Are Some Firearms Instructors Swapping Cash for Permits – and NO Training?

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Vladislav Shestopal cut an intimidating figure as a security guard. At 18, he was already broad-shouldered and bulky, with buzzed hair and a scowl.

But Shestopal knew he’d make more money if he carried a gun. So he signed up for state-mandated firearm training and drove to a Sacramento, California, address for the course.

He expected to spend about two days training, including half a day at a shooting range, as required for armed security guards in the state. Instead, he said the trainer – Anthony Noyola – shuffled him into a dingy apartment building that smelled of cats and marijuana, asked for $100 and signed his paperwork.

“I’m like, ‘So is that it?’ ” Shestopal recalled asking as his trainer handed the documents back to him. The answer sticks in his mind: “Hell’s yeah, that’s it. Just don’t go shoot anybody in the back.”

Shestopal’s brief encounter with the trainer occurred in late 2010. Today, Noyola remains licensed as a firearms instructor despite a lengthy history of allegations that he sold firearm certificates to guards who didn’t know how to use guns.

The Bureau of Security and Investigative Services has received complaints from more than a dozen guards about Noyola, according to Mitchell Kojima, a former bureau employee who investigated the case.

After Noyola’s shenanigans caught the attention of another security company owner and firearms trainer back in 2011, the competitors launched their own investigation, using volunteer guards to go undercover, make secret recordings and write detailed amateur investigative reports. They submitted the results to the bureau, convinced that the evidence would be impossible for regulators to ignore.

But Noyola retains an unblemished public record. His latest license was issued last year.

Noyola did not return calls or respond to a letter from a Reveal reporter requesting comment. The bureau and the state Department of Consumer Affairs did not respond to multiple interview requests for this story.

His case provides a lens into an industry that operates under scant government oversight, even in California, where industry leaders tout strict regulations.

Bureau investigators, facing pressure to close large caseloads, routinely fail to thoroughly investigate complaints. And with the bureau responsible for vetting hundreds of thousands of applicants, companies under investigation, like Noyola’s, often rely on an easy solution to their disciplinary problems: They abandon their license and start anew.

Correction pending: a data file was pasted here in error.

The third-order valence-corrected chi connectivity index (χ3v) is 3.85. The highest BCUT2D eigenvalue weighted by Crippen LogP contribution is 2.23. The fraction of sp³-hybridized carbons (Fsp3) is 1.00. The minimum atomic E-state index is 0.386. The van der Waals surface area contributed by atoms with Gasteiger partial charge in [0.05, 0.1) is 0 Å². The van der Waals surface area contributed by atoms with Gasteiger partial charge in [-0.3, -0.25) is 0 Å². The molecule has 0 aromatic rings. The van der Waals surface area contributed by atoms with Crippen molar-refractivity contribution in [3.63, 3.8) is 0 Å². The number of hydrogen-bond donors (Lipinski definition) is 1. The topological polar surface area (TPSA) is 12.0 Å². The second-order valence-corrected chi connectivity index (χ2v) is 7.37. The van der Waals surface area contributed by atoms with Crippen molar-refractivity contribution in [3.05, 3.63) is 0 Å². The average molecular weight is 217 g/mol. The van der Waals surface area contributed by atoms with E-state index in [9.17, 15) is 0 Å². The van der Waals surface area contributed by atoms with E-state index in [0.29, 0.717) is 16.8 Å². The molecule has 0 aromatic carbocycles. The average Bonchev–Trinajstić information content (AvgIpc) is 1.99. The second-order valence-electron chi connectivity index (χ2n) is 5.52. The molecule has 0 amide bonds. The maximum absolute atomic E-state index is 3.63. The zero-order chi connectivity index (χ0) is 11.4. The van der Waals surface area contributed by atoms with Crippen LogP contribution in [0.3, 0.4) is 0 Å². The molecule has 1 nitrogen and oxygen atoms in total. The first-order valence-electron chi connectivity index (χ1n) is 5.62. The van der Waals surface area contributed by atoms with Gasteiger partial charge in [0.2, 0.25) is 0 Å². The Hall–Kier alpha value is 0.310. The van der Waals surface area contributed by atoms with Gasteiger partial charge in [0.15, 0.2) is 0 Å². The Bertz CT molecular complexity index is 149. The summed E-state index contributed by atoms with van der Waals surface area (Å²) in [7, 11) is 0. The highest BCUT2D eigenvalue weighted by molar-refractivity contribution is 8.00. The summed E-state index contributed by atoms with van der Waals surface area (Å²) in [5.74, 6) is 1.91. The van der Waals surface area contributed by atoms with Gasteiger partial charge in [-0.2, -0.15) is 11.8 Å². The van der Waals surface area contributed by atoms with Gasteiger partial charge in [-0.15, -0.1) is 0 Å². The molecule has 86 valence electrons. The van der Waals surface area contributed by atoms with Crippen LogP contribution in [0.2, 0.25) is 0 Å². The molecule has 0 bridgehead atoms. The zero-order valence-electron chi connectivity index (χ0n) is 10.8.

The bureau already is under fire from state lawmakers for a pattern of lax oversight. A Reveal investigation last year found that the bureau rarely takes action against the licenses of guards who shoot their guns, leaving poorly trained, mentally unstable or reckless employees on the job.

The bureau would not provide its records on Noyola to Reveal, citing state law that allows licensing agencies to withhold investigative records. But a copy of the undercover group’s 95-page report details many of Noyola’s transactions.

Over the course of an afternoon, one guard working undercover said he saw Noyola collect more than $1,000 from guards who asked him to sign off on their training forms. Another undercover operative paid Noyola $195 for a 40-hour training course that consisted of watching “Smokey and the Bandit” and a 45-minute video on weapons of mass destruction.

The bureau, they said, has never contacted them about their observations.

“It’s infuriating. You’re like, why isn’t BSIS doing anything? Why isn’t the state of California doing anything about this guy, if there’s so much about him?” said Kojima, the former bureau investigator. “I feel that way, too. Why didn’t we do more on this guy? We just didn’t have the resources.”

Shestopal, who himself submitted a report to the group, also said he never heard from the bureau.

“If I was the bureau, I would have contacted me or a person like me and asked him to testify and explain what happened,” he said. “It’s fraud. You’re putting people at risk.”

Early warnings about Noyola

Signed firearm training documents – plus a background check – are the proof the state needs to issue a license. That’s how it worked for Shestopal.

Although he knew his training had been cursory, Shestopal said he didn’t realize it was illegal until he met Cory Robinson, a Sacramento-based security company owner who later would initiate the investigation.

“I told him, ‘Hey dude, I got my guard card license and my firearm permit. Maybe you can show me some techniques on how to use a firearm, take it apart, clean it,’ ” Shestopal said.

Shestopal said Robinson immediately became concerned and asked him where he got his training. Shestopal told him the whole story.

“He’s like, ‘Are you serious? That is highly illegal,’ ” Shestopal recalled.

Robinson arranged for Shestopal to get more firearms training. But that wasn’t the last Robinson heard of Noyola. As the trainer’s name circulated around the office, one of Robinson’s guards acknowledged that seven months earlier, he also had gone to Noyola. Robinson quickly warned other people he knew in the industry.